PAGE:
The Nation (Pakistan), April 21, 2016
Saying ‘terrorism has nothing to do with Islam’ is as problematic as saying ‘all Muslims are terrorists’. Both these statements provide sweeping generalization for a complex issue
by Umer Ali
In a recent exam, I was asked a mind-boggling question: How to save Pakistan from secularism? It could have been phrased differently but the author of this question had already taken a position that secularism was bad for Pakistan.
During his lectures, the author of this question had insisted upon the deficiencies found in modern political and economic systems due to their status of ‘being formulated by men’. Equating these political ideologies with Islam, he argued how catastrophic the effect of these ideologies have been on human beings. Caliphate, he asserted, was the only solution for the issues people in 21st century face.
One of the many groups claiming to be proponents of Islamic Caliphate, Jamaat-ul-Ahrar claimed responsibility for the Lahore blast which killed 73 people, while injuring more than 300 – most of whom were children.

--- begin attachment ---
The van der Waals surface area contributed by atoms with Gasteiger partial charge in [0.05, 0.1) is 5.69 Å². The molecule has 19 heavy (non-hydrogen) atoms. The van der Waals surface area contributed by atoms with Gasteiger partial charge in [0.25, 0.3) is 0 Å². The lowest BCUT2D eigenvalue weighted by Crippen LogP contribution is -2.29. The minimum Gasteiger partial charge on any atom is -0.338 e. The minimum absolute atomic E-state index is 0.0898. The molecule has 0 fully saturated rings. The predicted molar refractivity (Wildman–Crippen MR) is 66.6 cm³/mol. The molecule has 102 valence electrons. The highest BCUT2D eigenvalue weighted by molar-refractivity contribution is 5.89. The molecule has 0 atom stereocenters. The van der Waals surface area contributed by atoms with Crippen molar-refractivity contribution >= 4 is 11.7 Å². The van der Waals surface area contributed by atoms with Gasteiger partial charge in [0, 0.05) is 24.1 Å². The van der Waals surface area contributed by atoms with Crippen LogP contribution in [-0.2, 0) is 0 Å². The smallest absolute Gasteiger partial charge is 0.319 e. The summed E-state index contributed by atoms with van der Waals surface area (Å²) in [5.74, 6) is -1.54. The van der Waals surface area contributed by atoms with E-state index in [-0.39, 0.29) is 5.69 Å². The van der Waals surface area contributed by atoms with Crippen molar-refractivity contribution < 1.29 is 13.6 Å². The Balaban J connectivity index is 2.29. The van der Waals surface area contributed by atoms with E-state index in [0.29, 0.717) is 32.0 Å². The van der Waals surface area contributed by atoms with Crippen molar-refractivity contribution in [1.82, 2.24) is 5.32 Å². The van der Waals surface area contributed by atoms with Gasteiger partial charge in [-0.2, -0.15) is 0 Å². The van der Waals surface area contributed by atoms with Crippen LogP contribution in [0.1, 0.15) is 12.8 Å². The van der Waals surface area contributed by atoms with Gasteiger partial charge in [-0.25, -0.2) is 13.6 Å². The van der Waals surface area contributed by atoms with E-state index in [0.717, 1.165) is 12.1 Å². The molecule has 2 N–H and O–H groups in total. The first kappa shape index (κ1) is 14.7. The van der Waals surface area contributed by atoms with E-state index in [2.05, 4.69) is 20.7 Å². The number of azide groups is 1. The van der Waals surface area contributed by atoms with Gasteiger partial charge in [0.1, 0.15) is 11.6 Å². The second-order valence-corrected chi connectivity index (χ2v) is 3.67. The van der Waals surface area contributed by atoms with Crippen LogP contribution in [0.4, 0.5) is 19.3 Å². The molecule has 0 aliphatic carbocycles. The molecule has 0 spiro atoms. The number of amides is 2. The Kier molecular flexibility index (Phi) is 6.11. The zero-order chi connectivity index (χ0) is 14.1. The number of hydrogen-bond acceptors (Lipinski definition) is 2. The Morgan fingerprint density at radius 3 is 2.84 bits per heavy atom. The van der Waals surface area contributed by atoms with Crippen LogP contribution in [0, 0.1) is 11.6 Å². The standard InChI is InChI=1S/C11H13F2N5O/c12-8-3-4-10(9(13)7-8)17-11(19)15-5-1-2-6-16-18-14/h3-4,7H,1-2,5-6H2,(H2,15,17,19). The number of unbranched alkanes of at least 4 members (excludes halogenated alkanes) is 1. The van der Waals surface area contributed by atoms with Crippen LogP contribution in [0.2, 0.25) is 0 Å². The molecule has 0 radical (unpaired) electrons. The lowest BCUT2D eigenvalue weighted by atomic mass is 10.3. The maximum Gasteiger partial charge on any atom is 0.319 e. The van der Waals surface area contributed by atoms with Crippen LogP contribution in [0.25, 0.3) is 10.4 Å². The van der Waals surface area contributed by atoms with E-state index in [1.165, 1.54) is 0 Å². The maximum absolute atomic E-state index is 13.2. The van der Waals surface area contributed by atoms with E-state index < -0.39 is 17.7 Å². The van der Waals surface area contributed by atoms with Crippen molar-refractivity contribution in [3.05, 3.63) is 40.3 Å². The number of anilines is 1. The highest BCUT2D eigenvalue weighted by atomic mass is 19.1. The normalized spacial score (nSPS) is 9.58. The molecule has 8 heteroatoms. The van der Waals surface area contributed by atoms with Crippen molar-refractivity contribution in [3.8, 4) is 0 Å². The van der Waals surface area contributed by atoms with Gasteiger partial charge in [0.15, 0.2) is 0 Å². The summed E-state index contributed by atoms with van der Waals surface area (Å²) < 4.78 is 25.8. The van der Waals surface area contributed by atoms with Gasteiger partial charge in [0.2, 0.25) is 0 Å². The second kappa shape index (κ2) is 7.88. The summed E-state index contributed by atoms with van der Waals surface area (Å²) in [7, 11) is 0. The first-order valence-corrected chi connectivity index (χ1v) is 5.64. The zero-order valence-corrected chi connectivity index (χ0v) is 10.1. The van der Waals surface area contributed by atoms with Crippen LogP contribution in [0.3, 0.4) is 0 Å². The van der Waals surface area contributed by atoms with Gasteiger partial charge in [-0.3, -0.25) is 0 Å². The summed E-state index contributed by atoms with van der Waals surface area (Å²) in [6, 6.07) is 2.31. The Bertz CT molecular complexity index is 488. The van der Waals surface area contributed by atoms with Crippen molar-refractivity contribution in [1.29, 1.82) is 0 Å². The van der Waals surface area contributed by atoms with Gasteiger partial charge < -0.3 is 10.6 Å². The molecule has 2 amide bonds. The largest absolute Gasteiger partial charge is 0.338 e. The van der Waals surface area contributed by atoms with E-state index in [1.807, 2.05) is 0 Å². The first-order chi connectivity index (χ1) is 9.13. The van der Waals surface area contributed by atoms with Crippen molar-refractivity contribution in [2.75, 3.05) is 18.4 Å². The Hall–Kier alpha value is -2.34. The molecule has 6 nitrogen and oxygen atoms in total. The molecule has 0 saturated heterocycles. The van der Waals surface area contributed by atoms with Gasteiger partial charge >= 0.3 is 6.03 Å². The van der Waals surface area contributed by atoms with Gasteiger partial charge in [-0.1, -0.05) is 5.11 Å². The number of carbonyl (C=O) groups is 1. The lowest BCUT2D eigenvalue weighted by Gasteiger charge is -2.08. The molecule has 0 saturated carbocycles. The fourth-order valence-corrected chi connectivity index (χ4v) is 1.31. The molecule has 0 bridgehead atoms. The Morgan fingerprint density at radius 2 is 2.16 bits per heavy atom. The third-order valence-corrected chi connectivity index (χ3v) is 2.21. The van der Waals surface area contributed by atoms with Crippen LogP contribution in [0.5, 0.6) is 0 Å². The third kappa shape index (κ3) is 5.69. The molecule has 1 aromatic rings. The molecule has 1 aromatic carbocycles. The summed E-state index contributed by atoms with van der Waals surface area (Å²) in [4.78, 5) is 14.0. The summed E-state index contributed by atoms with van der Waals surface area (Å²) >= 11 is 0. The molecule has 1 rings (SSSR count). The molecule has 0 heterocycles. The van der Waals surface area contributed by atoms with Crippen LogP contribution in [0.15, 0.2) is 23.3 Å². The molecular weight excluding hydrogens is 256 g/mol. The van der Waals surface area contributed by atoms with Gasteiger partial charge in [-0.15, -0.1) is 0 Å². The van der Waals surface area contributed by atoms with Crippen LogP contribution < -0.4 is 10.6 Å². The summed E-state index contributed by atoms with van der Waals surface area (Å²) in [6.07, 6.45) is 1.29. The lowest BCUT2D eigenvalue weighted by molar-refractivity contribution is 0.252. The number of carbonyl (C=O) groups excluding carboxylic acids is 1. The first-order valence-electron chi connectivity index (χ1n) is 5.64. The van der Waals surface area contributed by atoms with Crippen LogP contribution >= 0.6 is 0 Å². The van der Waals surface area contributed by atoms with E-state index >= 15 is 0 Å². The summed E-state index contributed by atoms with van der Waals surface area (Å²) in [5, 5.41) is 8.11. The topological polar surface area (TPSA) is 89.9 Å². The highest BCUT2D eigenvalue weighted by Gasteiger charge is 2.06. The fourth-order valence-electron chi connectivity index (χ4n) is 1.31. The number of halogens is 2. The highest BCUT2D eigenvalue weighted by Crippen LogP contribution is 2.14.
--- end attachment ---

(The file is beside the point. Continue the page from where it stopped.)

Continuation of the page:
A day before Lahore blast, an Ahmadi man was stabbed to death in Glasgow. One of the most hated sects of Islam, Ahmadis face severe persecution in Muslim countries – especially Pakistan where they have been apostatized by the Constitution.
On April 7, another Bangladeshi secularist blogger was hacked to death by the Islamist terrorists. A couple of days after the incident, 3 Shias were shot dead in Karachi in a sectarian attack, apparently carried out by Lashkar-e-Jhangvi.